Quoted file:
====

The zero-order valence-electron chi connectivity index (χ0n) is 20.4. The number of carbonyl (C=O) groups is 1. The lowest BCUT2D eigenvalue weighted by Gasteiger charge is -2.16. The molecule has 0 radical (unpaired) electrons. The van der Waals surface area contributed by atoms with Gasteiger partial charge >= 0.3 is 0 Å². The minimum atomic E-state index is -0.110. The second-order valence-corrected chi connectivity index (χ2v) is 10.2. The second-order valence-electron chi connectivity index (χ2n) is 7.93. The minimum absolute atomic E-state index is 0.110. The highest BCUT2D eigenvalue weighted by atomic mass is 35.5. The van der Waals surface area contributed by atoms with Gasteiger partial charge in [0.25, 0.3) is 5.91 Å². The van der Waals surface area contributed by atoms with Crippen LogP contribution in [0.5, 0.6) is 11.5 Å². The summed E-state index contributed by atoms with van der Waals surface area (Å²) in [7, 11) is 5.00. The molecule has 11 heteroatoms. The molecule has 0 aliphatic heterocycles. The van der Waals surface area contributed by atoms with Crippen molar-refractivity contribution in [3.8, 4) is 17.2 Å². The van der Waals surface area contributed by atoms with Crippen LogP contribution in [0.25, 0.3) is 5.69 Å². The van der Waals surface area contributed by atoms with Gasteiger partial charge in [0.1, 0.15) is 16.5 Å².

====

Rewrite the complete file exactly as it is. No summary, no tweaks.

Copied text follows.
The zero-order valence-electron chi connectivity index (χ0n) is 20.4. The number of carbonyl (C=O) groups is 1. The lowest BCUT2D eigenvalue weighted by Gasteiger charge is -2.16. The molecule has 0 radical (unpaired) electrons. The van der Waals surface area contributed by atoms with Gasteiger partial charge >= 0.3 is 0 Å². The minimum atomic E-state index is -0.110. The second-order valence-corrected chi connectivity index (χ2v) is 10.2. The second-order valence-electron chi connectivity index (χ2n) is 7.93. The minimum absolute atomic E-state index is 0.110. The highest BCUT2D eigenvalue weighted by atomic mass is 35.5. The van der Waals surface area contributed by atoms with Gasteiger partial charge in [0.25, 0.3) is 5.91 Å². The van der Waals surface area contributed by atoms with Crippen LogP contribution in [0.5, 0.6) is 11.5 Å². The summed E-state index contributed by atoms with van der Waals surface area (Å²) in [7, 11) is 5.00. The molecule has 11 heteroatoms. The molecule has 0 aliphatic heterocycles. The van der Waals surface area contributed by atoms with Crippen molar-refractivity contribution in [3.8, 4) is 17.2 Å². The van der Waals surface area contributed by atoms with Crippen LogP contribution in [0.25, 0.3) is 5.69 Å². The van der Waals surface area contributed by atoms with Gasteiger partial charge in [0.1, 0.15) is 16.5 Å².